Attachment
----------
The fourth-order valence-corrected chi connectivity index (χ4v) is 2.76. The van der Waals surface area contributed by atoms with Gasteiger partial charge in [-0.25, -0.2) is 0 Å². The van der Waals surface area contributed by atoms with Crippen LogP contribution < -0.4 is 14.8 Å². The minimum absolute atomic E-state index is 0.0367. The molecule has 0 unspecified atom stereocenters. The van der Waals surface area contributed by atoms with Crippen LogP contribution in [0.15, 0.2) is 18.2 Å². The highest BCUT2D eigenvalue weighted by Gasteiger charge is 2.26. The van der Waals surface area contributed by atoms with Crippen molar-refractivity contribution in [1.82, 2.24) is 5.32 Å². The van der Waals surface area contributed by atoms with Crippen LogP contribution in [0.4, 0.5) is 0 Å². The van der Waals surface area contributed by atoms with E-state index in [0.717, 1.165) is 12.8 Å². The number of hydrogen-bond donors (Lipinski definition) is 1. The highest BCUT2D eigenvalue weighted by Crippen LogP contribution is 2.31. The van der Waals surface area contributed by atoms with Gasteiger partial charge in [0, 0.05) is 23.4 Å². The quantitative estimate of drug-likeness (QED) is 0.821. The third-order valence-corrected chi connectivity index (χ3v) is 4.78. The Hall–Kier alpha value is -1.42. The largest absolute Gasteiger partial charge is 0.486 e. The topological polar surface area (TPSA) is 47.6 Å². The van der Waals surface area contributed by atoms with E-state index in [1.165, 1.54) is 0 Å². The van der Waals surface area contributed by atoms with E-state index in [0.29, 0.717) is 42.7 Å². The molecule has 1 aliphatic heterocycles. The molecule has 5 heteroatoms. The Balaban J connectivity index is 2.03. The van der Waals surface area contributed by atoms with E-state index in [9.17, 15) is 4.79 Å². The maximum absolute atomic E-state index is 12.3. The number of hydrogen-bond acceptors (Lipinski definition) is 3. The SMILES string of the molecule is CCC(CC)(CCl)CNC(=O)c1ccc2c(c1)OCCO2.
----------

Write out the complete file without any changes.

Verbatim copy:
The fourth-order valence-corrected chi connectivity index (χ4v) is 2.76. The van der Waals surface area contributed by atoms with Gasteiger partial charge in [-0.25, -0.2) is 0 Å². The van der Waals surface area contributed by atoms with Crippen LogP contribution < -0.4 is 14.8 Å². The minimum absolute atomic E-state index is 0.0367. The molecule has 0 unspecified atom stereocenters. The van der Waals surface area contributed by atoms with Crippen LogP contribution in [0.15, 0.2) is 18.2 Å². The highest BCUT2D eigenvalue weighted by Gasteiger charge is 2.26. The van der Waals surface area contributed by atoms with Crippen molar-refractivity contribution in [1.82, 2.24) is 5.32 Å². The van der Waals surface area contributed by atoms with Crippen LogP contribution in [0.4, 0.5) is 0 Å². The van der Waals surface area contributed by atoms with E-state index in [0.717, 1.165) is 12.8 Å². The number of hydrogen-bond donors (Lipinski definition) is 1. The highest BCUT2D eigenvalue weighted by Crippen LogP contribution is 2.31. The van der Waals surface area contributed by atoms with Gasteiger partial charge in [0, 0.05) is 23.4 Å². The quantitative estimate of drug-likeness (QED) is 0.821. The third-order valence-corrected chi connectivity index (χ3v) is 4.78. The Hall–Kier alpha value is -1.42. The largest absolute Gasteiger partial charge is 0.486 e. The topological polar surface area (TPSA) is 47.6 Å². The van der Waals surface area contributed by atoms with E-state index in [1.165, 1.54) is 0 Å². The van der Waals surface area contributed by atoms with E-state index in [0.29, 0.717) is 42.7 Å². The molecule has 1 aliphatic heterocycles. The molecule has 5 heteroatoms. The Balaban J connectivity index is 2.03. The van der Waals surface area contributed by atoms with E-state index in [9.17, 15) is 4.79 Å². The maximum absolute atomic E-state index is 12.3. The number of hydrogen-bond acceptors (Lipinski definition) is 3. The SMILES string of the molecule is CCC(CC)(CCl)CNC(=O)c1ccc2c(c1)OCCO2.